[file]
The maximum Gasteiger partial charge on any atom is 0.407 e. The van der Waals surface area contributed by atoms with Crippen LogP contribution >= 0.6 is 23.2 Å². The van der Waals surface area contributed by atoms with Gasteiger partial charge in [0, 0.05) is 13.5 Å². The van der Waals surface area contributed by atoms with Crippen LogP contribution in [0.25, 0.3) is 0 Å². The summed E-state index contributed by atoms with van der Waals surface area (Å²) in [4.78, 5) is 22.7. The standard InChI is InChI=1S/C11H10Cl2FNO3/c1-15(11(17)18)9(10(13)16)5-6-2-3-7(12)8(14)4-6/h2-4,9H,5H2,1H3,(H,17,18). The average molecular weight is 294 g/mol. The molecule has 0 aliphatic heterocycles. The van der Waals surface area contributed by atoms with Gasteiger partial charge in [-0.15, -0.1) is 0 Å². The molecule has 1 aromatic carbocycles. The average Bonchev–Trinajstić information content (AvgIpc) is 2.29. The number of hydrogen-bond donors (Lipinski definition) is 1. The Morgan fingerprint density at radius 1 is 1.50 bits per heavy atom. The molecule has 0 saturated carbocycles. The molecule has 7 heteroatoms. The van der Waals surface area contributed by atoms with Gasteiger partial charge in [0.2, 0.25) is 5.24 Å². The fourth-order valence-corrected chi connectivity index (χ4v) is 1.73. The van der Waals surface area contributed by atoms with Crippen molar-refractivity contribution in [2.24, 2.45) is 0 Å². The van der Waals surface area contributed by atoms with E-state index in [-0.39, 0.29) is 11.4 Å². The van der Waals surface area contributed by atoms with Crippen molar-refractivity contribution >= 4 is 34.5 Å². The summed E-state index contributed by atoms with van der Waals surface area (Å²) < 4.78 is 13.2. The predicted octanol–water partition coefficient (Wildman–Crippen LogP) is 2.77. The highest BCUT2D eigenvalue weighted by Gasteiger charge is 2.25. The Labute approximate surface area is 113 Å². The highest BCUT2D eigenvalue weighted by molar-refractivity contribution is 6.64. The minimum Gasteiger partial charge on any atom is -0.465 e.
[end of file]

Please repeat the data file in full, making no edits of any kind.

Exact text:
The maximum Gasteiger partial charge on any atom is 0.407 e. The van der Waals surface area contributed by atoms with Crippen LogP contribution >= 0.6 is 23.2 Å². The van der Waals surface area contributed by atoms with Gasteiger partial charge in [0, 0.05) is 13.5 Å². The van der Waals surface area contributed by atoms with Crippen LogP contribution in [0.25, 0.3) is 0 Å². The summed E-state index contributed by atoms with van der Waals surface area (Å²) in [4.78, 5) is 22.7. The standard InChI is InChI=1S/C11H10Cl2FNO3/c1-15(11(17)18)9(10(13)16)5-6-2-3-7(12)8(14)4-6/h2-4,9H,5H2,1H3,(H,17,18). The average molecular weight is 294 g/mol. The molecule has 0 aliphatic heterocycles. The van der Waals surface area contributed by atoms with Gasteiger partial charge in [-0.15, -0.1) is 0 Å². The molecule has 1 aromatic carbocycles. The average Bonchev–Trinajstić information content (AvgIpc) is 2.29. The number of hydrogen-bond donors (Lipinski definition) is 1. The Morgan fingerprint density at radius 1 is 1.50 bits per heavy atom. The molecule has 0 saturated carbocycles. The molecule has 7 heteroatoms. The van der Waals surface area contributed by atoms with Gasteiger partial charge in [0.2, 0.25) is 5.24 Å². The fourth-order valence-corrected chi connectivity index (χ4v) is 1.73. The van der Waals surface area contributed by atoms with Crippen molar-refractivity contribution in [2.24, 2.45) is 0 Å². The van der Waals surface area contributed by atoms with E-state index in [-0.39, 0.29) is 11.4 Å². The van der Waals surface area contributed by atoms with Crippen molar-refractivity contribution >= 4 is 34.5 Å². The summed E-state index contributed by atoms with van der Waals surface area (Å²) < 4.78 is 13.2. The predicted octanol–water partition coefficient (Wildman–Crippen LogP) is 2.77. The highest BCUT2D eigenvalue weighted by Gasteiger charge is 2.25. The Labute approximate surface area is 113 Å². The highest BCUT2D eigenvalue weighted by molar-refractivity contribution is 6.64. The minimum Gasteiger partial charge on any atom is -0.465 e.